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Beyond Bars

Jail time made for chess-playing career training for this ex-con in Washington Square Park. | PRISONLANDSCAPES.COM

Jail time made for chess-playing career training for this ex-con in Washington Square Park. | PRISONLANDSCAPES.COM

BY STEVE ERICKSON | It may seem like prison is invisible in American culture unless one has been locked up or knows someone who has been. Still, the deserved popularity of the Netflix series “Orange Is the New Black” — which, without totally eschewing violence, pointedly avoids depicting jail as a constant procession of stabbing and rape — has led to a flood of crass reality shows. No one wants to go to jail, but Americans seem fascinated by a chance to gaze at the experience on their TVs.

The nadir of these shows is A&E’s “60 Days In,” in which people who aren’t criminals volunteer to spend time in jail. If they think they’re in danger of violence or simply can’t handle the experience, the producers can have them pulled out; too bad wardens generally don’t have such concern for their inmates.

The same fascination with prison has played out in the arthouse, with better results. This interest has led to some excellent recent documentaries, like Kristi Jacobson’s “Solitary” and Ava DuVernay’s “13th.” Canadian director Brett Story’s “The Prison In Twelve Landscapes” sometimes seems confused about its aesthetic — it’s half avant-garde film, half TV news broadcast — but it stands up proudly alongside these non-fiction works.

Brett Story travels America to probe incarceration culture

“The Prison In Twelve Landscapes” begins with nighttime images of a cityscape, as messages to prisoners play over the soundtrack. It resembles the more abstract side of Michael Mann. (The source of these audio messages is explained much later in the film.) A man tries to sleep in a car. One can assume he’s just been released from prison. From there, Story travels across the US — although three of her “landscapes” are found in New York City and two in Detroit — exploring the impact of prison culture on people outside it, even if only temporarily.

She starts off in a relatively direct fashion, profiling an ex-con in Washington Square Park. This man became a chess master while incarcerated. He now plays and teaches the game for money in the park. Not all of Story’s “landscapes” are so matter-of-fact, though. This may be the only film that seems equally influenced by non-narrative director James Benning and the longer-form journalism of the former Al Jazeera America.

Story’s voice can be heard several times, but she never appears onscreen, doesn’t conduct conventional Q&A interviews, and didn’t shoot the film herself. Her status as a Canadian marks her as an outsider to her subjects; one of them explicitly says “you must not hear this much” before using the N-word and talking about the cheapness of African-American lives. “The Prison In Twelve Landscapes” can be seen as a cautionary tale to her compatriots, or even a far more ethical variation on the world-hopping mondo movies Anthology Film Archives saluted earlier this year.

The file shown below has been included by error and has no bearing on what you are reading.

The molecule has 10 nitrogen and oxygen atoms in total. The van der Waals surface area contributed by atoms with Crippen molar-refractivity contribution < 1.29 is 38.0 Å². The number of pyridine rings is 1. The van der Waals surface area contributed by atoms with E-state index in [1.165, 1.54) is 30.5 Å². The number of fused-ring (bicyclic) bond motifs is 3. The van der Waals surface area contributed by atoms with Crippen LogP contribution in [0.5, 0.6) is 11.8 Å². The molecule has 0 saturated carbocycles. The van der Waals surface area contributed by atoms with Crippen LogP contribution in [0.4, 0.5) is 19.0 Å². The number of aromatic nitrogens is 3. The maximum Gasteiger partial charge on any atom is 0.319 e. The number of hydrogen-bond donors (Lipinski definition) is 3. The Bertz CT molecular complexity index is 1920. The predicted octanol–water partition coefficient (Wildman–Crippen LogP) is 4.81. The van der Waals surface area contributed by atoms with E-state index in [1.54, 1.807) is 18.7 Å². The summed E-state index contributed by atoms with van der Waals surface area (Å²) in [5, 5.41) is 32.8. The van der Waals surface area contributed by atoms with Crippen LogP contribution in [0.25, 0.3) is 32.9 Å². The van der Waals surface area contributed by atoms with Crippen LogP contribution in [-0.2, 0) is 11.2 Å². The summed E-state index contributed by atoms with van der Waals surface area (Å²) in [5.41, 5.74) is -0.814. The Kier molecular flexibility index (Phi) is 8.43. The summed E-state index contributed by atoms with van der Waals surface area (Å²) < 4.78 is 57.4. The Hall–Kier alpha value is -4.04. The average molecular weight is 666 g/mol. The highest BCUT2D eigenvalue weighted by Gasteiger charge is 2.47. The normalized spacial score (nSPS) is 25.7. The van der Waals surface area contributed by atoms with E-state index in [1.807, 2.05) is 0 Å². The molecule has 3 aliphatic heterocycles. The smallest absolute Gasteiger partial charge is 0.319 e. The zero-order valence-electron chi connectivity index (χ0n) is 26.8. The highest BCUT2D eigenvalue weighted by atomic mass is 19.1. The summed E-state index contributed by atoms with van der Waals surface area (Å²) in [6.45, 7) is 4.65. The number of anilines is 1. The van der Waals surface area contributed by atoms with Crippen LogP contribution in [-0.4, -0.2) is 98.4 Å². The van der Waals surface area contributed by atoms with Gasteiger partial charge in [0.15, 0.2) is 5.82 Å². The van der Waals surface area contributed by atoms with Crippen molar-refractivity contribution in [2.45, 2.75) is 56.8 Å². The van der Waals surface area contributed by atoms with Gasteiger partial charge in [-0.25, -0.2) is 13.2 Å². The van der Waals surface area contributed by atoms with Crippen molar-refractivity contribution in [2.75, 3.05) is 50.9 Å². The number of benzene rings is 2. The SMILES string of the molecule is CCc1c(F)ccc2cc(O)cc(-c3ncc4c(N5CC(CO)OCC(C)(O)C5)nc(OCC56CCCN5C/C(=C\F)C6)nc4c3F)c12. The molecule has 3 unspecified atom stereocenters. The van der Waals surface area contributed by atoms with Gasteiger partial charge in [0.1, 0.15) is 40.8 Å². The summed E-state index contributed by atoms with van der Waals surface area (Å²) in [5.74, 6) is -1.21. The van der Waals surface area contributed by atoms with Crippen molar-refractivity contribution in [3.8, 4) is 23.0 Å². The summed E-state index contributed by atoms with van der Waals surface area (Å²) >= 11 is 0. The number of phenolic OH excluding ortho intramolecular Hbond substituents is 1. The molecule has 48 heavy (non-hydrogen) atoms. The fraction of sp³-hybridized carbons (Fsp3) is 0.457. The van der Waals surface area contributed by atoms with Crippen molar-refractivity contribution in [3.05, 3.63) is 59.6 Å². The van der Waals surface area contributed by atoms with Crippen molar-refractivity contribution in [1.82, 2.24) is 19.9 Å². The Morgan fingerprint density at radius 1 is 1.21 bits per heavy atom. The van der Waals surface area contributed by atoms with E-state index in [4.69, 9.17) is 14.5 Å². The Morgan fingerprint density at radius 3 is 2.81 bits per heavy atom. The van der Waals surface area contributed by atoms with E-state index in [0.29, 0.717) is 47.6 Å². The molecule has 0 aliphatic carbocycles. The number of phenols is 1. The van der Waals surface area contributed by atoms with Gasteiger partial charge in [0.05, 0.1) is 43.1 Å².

Quickly, it becomes clear that Story likes disconnecting image and sound. That’s evident from the very first scene, but it’s glaringly obvious from the section devoted to firefighting in Marin County, California. A female prisoner delivers an off-screen voiceover about her difficult work fighting fires, her pride in this labor, and her desire to turn it into a career upon release. (She acknowledges the unlikeliness of that happening.) The credits reveal that these are the words of an anonymous woman read by an actor. Over these thoughts, Story shows grimly majestic extreme long shots of California’s fires. A similar scene shows pastel images of parks in LA while talk radio guests discuss legislation that would forbid sex offenders from living within 2,000 feet of such places.

However, the scenes in Story’s film that have the most impact bring out her journalistic side. In the Bronx, she meets a man, himself an ex-con, who has created a business selling products to prisoners’ relatives to give to their incarcerated loved ones: he guarantees that everything he sells will pass jailhouse inspection. He even got Universal Records to make a special cassette edition of Kanye West’s “Yeezus” for prisoners! On an extended trip to St. Louis County, Missouri, Story talks to numerous African-Americans who’ve been charged huge fines for petty traffic offenses so that the local government can raise money on their backs. One woman she meets served jail time because the lid on her garbage can was ajar.

While it may be that “The Prison In Twelve Landscapes” sometimes feels uncertain about what exactly it wants to be, its individual portions work quite well. Her ambitions clearly extend far beyond journalism and storytelling, yet that’s what her film does best. It remains to be seen whether her desire to combine them with formal experimentation is a permanent fixture in her work.

THE PRISON IN TWELVE LANDSCAPES | Directed by Brett Story | Self-distributed | Nov. 4-10 | Anthology Film Archives, 32 Second Ave. at Second St. |

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